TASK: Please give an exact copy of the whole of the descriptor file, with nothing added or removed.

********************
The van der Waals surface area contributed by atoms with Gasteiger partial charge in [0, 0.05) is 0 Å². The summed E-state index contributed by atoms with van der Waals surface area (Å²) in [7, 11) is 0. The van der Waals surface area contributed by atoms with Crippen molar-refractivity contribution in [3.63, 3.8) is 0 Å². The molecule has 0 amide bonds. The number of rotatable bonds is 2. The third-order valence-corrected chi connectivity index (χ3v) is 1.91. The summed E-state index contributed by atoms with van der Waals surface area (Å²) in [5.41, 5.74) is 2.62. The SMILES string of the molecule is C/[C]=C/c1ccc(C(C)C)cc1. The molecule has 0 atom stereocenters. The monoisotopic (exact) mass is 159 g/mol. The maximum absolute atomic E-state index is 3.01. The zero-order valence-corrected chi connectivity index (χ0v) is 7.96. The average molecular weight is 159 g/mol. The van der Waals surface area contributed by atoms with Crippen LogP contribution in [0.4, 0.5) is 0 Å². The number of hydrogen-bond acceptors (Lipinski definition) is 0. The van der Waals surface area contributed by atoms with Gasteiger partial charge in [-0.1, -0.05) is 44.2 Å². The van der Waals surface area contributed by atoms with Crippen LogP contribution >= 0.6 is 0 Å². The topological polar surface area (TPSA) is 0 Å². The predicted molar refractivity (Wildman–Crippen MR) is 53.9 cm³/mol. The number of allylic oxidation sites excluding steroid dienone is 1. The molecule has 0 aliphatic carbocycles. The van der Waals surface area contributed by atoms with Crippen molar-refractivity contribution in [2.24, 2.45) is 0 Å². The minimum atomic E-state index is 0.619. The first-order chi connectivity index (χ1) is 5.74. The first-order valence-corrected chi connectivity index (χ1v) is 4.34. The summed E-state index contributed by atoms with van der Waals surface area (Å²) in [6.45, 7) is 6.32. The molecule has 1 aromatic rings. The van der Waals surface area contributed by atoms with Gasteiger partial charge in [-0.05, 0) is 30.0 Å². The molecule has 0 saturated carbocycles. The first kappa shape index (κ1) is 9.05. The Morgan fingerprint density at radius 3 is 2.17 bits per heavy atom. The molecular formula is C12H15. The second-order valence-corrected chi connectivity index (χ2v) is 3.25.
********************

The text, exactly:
The van der Waals surface area contributed by atoms with Gasteiger partial charge in [0, 0.05) is 0 Å². The summed E-state index contributed by atoms with van der Waals surface area (Å²) in [7, 11) is 0. The van der Waals surface area contributed by atoms with Crippen molar-refractivity contribution in [3.63, 3.8) is 0 Å². The molecule has 0 amide bonds. The number of rotatable bonds is 2. The third-order valence-corrected chi connectivity index (χ3v) is 1.91. The summed E-state index contributed by atoms with van der Waals surface area (Å²) in [5.41, 5.74) is 2.62. The SMILES string of the molecule is C/[C]=C/c1ccc(C(C)C)cc1. The molecule has 0 atom stereocenters. The monoisotopic (exact) mass is 159 g/mol. The maximum absolute atomic E-state index is 3.01. The zero-order valence-corrected chi connectivity index (χ0v) is 7.96. The average molecular weight is 159 g/mol. The van der Waals surface area contributed by atoms with Crippen LogP contribution in [0.4, 0.5) is 0 Å². The number of hydrogen-bond acceptors (Lipinski definition) is 0. The van der Waals surface area contributed by atoms with Gasteiger partial charge in [-0.1, -0.05) is 44.2 Å². The van der Waals surface area contributed by atoms with Crippen LogP contribution >= 0.6 is 0 Å². The topological polar surface area (TPSA) is 0 Å². The predicted molar refractivity (Wildman–Crippen MR) is 53.9 cm³/mol. The number of allylic oxidation sites excluding steroid dienone is 1. The molecule has 0 aliphatic carbocycles. The van der Waals surface area contributed by atoms with Crippen molar-refractivity contribution in [2.24, 2.45) is 0 Å². The minimum atomic E-state index is 0.619. The first-order chi connectivity index (χ1) is 5.74. The first-order valence-corrected chi connectivity index (χ1v) is 4.34. The summed E-state index contributed by atoms with van der Waals surface area (Å²) in [6.45, 7) is 6.32. The molecule has 1 aromatic rings. The van der Waals surface area contributed by atoms with Gasteiger partial charge in [-0.05, 0) is 30.0 Å². The molecule has 0 saturated carbocycles. The first kappa shape index (κ1) is 9.05. The Morgan fingerprint density at radius 3 is 2.17 bits per heavy atom. The molecular formula is C12H15. The second-order valence-corrected chi connectivity index (χ2v) is 3.25.